Cuban Flute Style by Sue Miller is a meticulously researched, comprehensive, well-written, and enjoyable book investigating the Cuban charanga flute style, with an emphasis on they ways flutists in this genre approach improvisation. Cuban Flute Style is very obviously Miller’s doctoral thesis (dissertation for my North American readers) transposed into book form, and is clearly intended for an academic audience rather than a popular one.
Because Cuban Flute Style is intended for an academic audience from within the field of Latin American, and specifically Cuban, music there are some issues that readers from outside of that field (such as myself) need to be aware of with this book. Miller presupposes that the reader has a high level of knowledge regarding charanga (the musicians involved, and the style). Given that this is a thesis turned into a book, this is understandable, and it is something that the reader from outside of the Latin American music field needs to keep in mind while reading. I was interested in this book because I know a little bit about the style, and I wanted to know more. However, even with the glossary of terms I occasionally felt out of my depth with the nuances implied by Miller in her analyses. I felt that I missed out on some of the subtleties because of my lack on knowledge. A greater familiarity of bands would have also helped my understanding- there were occasions where Miller would discuss certain bands or musicians, but without a basic introduction of who they were or their place in the scene, and I felt lost without recourse to the Internet to search for more information.
The most serious issue I have with this book is the overarching structure. As someone who has done a PhD myself, I’m aware of the issues surrounding the avenues of attack that one needs to take in a long structure. In my case (possibly due to the editing work I have done over the past year), I have become rather intrigued about how to best structure different types of documents, and importantly how to essentially translate documents that were originally intended for a specific, restricted audience, into something that is approachable by the general educated public. I found as I read Cuban Flute Style that the earlier chapters made more sense after having read the later chapters. I discovered that chapters three, four, and five made more sense after reading chapters six, seven, and eight. Chapter six in particular, ‘The Thieving Magpie,’ which deals with the oral tradition of learning charanga, the importance of call and response in Cuban music, and the use of musical borrowing within the tradition, is really very important to the understanding of the history and development outlined in chapter one, and the analyses presented in chapters three, four, and five.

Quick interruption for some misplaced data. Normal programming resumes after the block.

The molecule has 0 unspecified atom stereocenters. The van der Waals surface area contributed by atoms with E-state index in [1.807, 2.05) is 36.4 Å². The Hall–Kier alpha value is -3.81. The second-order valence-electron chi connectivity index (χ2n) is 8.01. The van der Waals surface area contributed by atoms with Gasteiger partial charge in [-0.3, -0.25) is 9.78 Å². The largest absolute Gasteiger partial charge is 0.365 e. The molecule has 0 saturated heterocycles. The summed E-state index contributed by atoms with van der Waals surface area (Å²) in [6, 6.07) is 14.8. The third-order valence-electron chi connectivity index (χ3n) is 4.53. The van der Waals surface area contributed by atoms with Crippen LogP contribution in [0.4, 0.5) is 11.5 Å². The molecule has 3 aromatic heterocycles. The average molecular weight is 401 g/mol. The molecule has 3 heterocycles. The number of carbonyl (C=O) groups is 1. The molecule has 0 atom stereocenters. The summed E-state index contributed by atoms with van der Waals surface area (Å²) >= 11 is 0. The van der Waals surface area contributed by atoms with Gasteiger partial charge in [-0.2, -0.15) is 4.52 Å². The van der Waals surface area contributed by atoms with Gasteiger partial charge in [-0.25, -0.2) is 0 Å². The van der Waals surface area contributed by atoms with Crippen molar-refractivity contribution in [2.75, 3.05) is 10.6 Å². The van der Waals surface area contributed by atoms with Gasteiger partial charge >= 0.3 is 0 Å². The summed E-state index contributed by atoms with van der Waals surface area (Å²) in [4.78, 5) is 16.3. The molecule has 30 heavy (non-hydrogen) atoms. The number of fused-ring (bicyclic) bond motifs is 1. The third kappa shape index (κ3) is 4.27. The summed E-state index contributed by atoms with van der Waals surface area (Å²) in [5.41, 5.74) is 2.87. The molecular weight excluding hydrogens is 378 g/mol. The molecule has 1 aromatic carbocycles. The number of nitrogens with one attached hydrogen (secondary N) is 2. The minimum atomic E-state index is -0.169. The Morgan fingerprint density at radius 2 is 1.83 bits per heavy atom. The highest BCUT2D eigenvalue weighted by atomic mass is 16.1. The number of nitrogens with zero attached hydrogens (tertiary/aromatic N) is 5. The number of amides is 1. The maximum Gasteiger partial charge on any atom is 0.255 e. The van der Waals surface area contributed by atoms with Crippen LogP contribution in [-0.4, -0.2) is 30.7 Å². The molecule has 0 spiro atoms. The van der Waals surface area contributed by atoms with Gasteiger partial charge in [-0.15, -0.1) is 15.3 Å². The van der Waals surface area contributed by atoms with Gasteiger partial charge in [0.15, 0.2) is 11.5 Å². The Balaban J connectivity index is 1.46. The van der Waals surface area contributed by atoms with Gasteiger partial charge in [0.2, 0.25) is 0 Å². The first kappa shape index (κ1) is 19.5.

The third issue I have is with the analyses themselves. Although they are meticulous in their transcription and the analysis is excellent, I could not help but feel that I would have preferred fewer analytical examples and more contextualisation of the solos within their song’s form and within the wider genre. As always your mileage may vary, but I feel that an in depth examination of the context of solos might have clarified some aspects of the analysis, and given even greater insight to the flutist’s solos, and even the history of the tradition. I was also disconcerted by the lack of in depth discussion regarding each flutists approach to rhythm, which is repeatedly mentioned, and, given the precision of terminology used in the rest of the book, the lack of precision of rhythmic terminology and description in the analyses presented here.
My criticisms aside, I really enjoyed this book, and Miller has a wonderfully engaging writing style. I was impressed by the groundbreaking study undertaken by Miller, and the amount of thought that she has put in to contextualising this iconic flute style. In particular I found the interview excerpts, and the chapter on Miller’s experiences learning the charanga style to be thoroughly engrossing, I could have read a book just on her learning journey. I was also fascinated by the chapter on flute technique, and the contrasting approaches to altissimo register on the 5-key wooden flute versus a modern Boehm flute. Although a higher level of knowledge of charanga than I have was needed for full enjoyment (without recourse to Internet research), Cuban Flute Style was an easy and interesting read. Although I cannot recommend it for those without any knowledge of charanga, for anyone who is seriously interested in this style, or who is studying it, Cuban Flute Style is an excellent resource for the various approaches to performing in this genre.